How Women’s Networking is Transforming in London

Networking is important in every industry, but it is ESPECIALLY important in the world of PAs and freelancers. This great piece (originally from Standard.co.uk) talks about how networking for professional women is changing in London. 

Forget forced encounters in soulless venues — a wave of women-centric groups is putting the fun back into making connects, writes Alix O’Neill

Monday night at Jamavar, Mayfair’s hottest new Indian eatery. On the menu: small plates and small talk. Downstairs, women of varied ages and professions are milling around, champagne and gin cocktails in hand, while trays of malai stone bass tikka circle the candlelit room.

The vibe is chilled and welcoming. I arrive alone, but within minutes am happily chatting pregnancy and paneer (the veggie canapé is delicious) with a group of strangers.

It’s the restaurant’s inaugural Women’s Club — an evening of good food and scintillating conversation, featuring a different guest speaker each week. Tonight, journalist and former Polpetto head chef, Florence Knight, takes to the floor, dishing up the secrets to her success alongside the trials of working in a male-dominated field — the event was an instant sell-out. ‘Women want a relaxed environment where they can learn from one another,’ says Jamavar’s co-founder Samyukta Nair, 32.

‘Growing up surrounded by talented, powerful women, I learnt about the importance of self-belief. I started the Women’s Club not only as an antidote to Mayfair’s long-standing boys’ clubs, but also to share what my elders taught me.’ Although men are welcome, Nair believes women thrive in less conventional meet-and-greet set-ups. ‘It’s necessary to talk about our failures as well as our successes, and women are more comfortable than men in admitting their faults.’

Women’s networking is transforming. The days of having a business card shoved in your face as you nurse a glass of warm wine and a soggy vol-au-vent are over. A new wave of pop-ups and groups is providing a third space between work and play for London’s female professionals. The spirit is one of sharing, not selling. And there’s not a beige foodstuff in sight.

‘I’m really conscious of how most of these things are held in stuffy, grey conference rooms, so I look for venues that will inspire,’ says Otegha Uwagba, author of the Waterstones bestselling career guide, Little Black Book, and founder of Women Who, a community for women in creative industries. Uwagba, who left her job in advertising in 2015 to pursue a writing career, launched the initiative last summer. ‘I found myself feeling isolated professionally and wanted to connect with like-minded people,’ she explains.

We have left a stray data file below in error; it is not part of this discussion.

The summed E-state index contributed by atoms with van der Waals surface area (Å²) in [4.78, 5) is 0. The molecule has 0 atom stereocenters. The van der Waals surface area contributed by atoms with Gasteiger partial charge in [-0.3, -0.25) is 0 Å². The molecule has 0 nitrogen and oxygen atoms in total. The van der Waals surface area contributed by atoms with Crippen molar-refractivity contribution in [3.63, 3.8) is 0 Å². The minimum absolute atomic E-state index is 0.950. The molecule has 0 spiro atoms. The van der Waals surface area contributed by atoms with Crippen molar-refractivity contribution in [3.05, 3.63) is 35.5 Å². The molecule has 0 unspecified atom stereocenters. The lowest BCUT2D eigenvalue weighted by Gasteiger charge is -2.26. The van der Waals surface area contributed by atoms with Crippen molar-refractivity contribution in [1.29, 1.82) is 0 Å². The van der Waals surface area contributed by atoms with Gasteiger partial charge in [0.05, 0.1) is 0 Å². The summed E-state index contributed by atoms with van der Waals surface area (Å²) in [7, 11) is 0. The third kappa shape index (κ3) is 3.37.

As well as a weekly newsletter and regular blog posts, which have earned Uwagba an international following, the 26-year-old also hosts monthly events, from business skills workshops to socials, at some of the capital’s coolest spaces including the Ace Hotel, Modern Society and the V&A’s Balenciaga retrospective. In March she teamed up with Nike to throw a party for International Women’s Day — a gathering of 170 women at Redchurch Street ad agency Mother, where guests had the opportunity to screen-print their own T-shirts with artist Kelly Anna.

Uwagba believes there is a growing demand for groups such as Women Who. ‘Our perception of women’s networking is changing. It’s becoming more about cultural and social enrichment, as well as professional gain. I see it as an opportunity to make new friends, which I think really appeals to women. Also, social media has changed the game. A lot of my peers have built up strong working relationships online.’ The rise in flying solo could also be spurring the trend. Between 2008 and 2011, 80 per cent of people entering self-employment were female, according to official figures. It’s hardly surprising that women-centric networks, offering advice, contacts and potential friendships, are proving so popular.

They’ve certainly helped me. I’ve been freelancing for more than two years and, while I wouldn’t trade the freedom and variety of my job for anything, there are days when I miss the camaraderie of the workplace. Plus, it would be nice to have someone to shoot the breeze with — I fear Cicero, my areca palm, is tiring of my water cooler chat.